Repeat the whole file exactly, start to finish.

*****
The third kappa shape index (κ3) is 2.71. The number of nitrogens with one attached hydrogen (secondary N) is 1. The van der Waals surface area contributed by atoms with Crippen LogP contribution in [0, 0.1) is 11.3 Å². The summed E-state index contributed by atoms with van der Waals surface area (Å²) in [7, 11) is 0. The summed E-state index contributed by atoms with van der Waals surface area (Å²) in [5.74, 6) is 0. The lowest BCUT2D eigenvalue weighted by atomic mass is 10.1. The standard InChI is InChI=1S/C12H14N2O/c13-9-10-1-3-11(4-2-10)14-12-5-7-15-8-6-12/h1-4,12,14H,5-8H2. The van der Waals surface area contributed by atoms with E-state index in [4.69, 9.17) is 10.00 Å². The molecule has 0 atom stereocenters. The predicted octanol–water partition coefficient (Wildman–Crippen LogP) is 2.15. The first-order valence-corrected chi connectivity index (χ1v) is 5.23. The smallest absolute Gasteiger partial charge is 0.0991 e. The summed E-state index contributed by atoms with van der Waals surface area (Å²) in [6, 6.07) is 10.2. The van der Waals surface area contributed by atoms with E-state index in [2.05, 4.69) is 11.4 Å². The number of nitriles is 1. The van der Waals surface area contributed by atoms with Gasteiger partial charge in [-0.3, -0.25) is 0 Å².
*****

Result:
The third kappa shape index (κ3) is 2.71. The number of nitrogens with one attached hydrogen (secondary N) is 1. The van der Waals surface area contributed by atoms with Crippen LogP contribution in [0, 0.1) is 11.3 Å². The summed E-state index contributed by atoms with van der Waals surface area (Å²) in [7, 11) is 0. The summed E-state index contributed by atoms with van der Waals surface area (Å²) in [5.74, 6) is 0. The lowest BCUT2D eigenvalue weighted by atomic mass is 10.1. The standard InChI is InChI=1S/C12H14N2O/c13-9-10-1-3-11(4-2-10)14-12-5-7-15-8-6-12/h1-4,12,14H,5-8H2. The van der Waals surface area contributed by atoms with E-state index in [4.69, 9.17) is 10.00 Å². The molecule has 0 atom stereocenters. The predicted octanol–water partition coefficient (Wildman–Crippen LogP) is 2.15. The first-order valence-corrected chi connectivity index (χ1v) is 5.23. The smallest absolute Gasteiger partial charge is 0.0991 e. The summed E-state index contributed by atoms with van der Waals surface area (Å²) in [6, 6.07) is 10.2. The van der Waals surface area contributed by atoms with E-state index in [2.05, 4.69) is 11.4 Å². The number of nitriles is 1. The van der Waals surface area contributed by atoms with Gasteiger partial charge in [-0.3, -0.25) is 0 Å².